When I return to the caravan park the manager’s looking at some bits of paper in his hand. “She found these over next to that van,” he says pointing to his wife who’s snooping around the bushes next to an empty park van. I look at the familiar papers – receipts from my credit card transactions, a business card from the woman who cuts my hair back home, a Civic Video card from Bunbury. “Yeah, it’s all mine,” I say. But more searching through the bushes doesn’t produce any flung wallets. Time to go through the dreadful chore of cancelling all the cards.
There was less than a hundred dollars cash in my wallet, none in Johan’s. But there were four credit cards from four different banks, one in
. Luckily we have one phone left to start making calls with, but that one doesn’t always work the best and now keeps breaking up and cutting out as we’re trying to explain the situation to officious bank people who want all our details, pins and security questions answered correctly before they’ll do anything. Fortunately Johan’s written all the information down on a separate sheet of paper, so the process should go smoothly – if only the phone connection wouldn’t keep breaking off. Every time it does, we have to recall and start from the beginning again. Holland
We go to the police station and fill out a form. The middle aged white cop has heard enough of these stories and, though friendly, isn’t too sympathetic. “They’re getting bolder out there,” he confirms. “We think one of them lives behind the caravan park because it happens to a lot of campers. Unfortunately we can’t nab ‘em because by the time we’re on to something, the campers have moved on and can’t make any positive identifications for us. They know they’re onto something.”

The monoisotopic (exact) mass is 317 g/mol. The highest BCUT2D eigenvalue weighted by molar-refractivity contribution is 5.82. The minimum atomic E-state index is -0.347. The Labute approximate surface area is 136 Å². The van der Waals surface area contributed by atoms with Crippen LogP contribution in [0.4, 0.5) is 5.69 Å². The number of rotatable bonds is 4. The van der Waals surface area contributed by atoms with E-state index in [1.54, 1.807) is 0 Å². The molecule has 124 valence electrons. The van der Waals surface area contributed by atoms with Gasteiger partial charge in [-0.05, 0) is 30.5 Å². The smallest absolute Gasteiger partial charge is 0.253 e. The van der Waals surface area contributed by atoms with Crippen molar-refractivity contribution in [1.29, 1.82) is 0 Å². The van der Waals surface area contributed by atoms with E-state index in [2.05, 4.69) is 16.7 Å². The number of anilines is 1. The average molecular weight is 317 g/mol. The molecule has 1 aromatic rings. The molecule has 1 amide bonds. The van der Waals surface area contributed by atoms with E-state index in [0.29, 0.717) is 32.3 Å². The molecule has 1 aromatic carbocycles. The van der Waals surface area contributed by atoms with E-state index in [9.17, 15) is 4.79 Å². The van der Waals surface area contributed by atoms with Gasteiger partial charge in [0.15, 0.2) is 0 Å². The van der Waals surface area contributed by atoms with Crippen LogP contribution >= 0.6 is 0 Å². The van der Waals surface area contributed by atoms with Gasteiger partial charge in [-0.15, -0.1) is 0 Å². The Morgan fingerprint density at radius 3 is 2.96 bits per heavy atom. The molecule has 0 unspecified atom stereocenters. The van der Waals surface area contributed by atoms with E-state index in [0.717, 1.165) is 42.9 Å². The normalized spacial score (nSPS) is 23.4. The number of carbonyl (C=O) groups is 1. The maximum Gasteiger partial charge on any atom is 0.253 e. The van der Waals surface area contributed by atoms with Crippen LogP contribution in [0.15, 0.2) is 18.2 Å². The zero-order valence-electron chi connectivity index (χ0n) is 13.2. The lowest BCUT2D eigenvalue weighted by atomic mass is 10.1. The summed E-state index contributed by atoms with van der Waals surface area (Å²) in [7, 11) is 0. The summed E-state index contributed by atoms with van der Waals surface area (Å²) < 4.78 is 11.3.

Hmm. Well, I guess that makes us just another statistic. Not that we really thought we’d get anywhere reporting the crime. But just in case the wallets get found and turned in, at least they can contact us.
I’m surprisingly unfettered by all this. The trouble is, as always, I too easily see the other side of the story: oppressed black people sitting on generations of anger, barred from the privileges white people take for granted, suffering onslaughts of racism in all its ignominious forms on a daily basis. I’d be pretty pissed at white people too. I’d have no scruples about whether preying upon them is OK or not. I’d just want my due. And a bit of extra cash to fund my addictive behaviours as a way of coping with all this shit.
It’s heating up in
. The morning is spent running through our chores brought on by the midnight heist in our tent. By mid-afternoon we’re spent and return to the caravan park to sit under the shade of a gum tree reading and sending emails. Alice
After dinner I head out for a walk. It hasn’t cooled much but at least the sun isn’t beating down on us anymore. The empty field across from the caravan park is inviting, leading up to a rocky outcrop that would be fun to scramble up. But the field is full of black people, sitting, squatting and standing in circles – owning their territory. This is the inverse of the pub in town last night: white people are unofficially barred entry to this black man’s world. I stay on the footpath.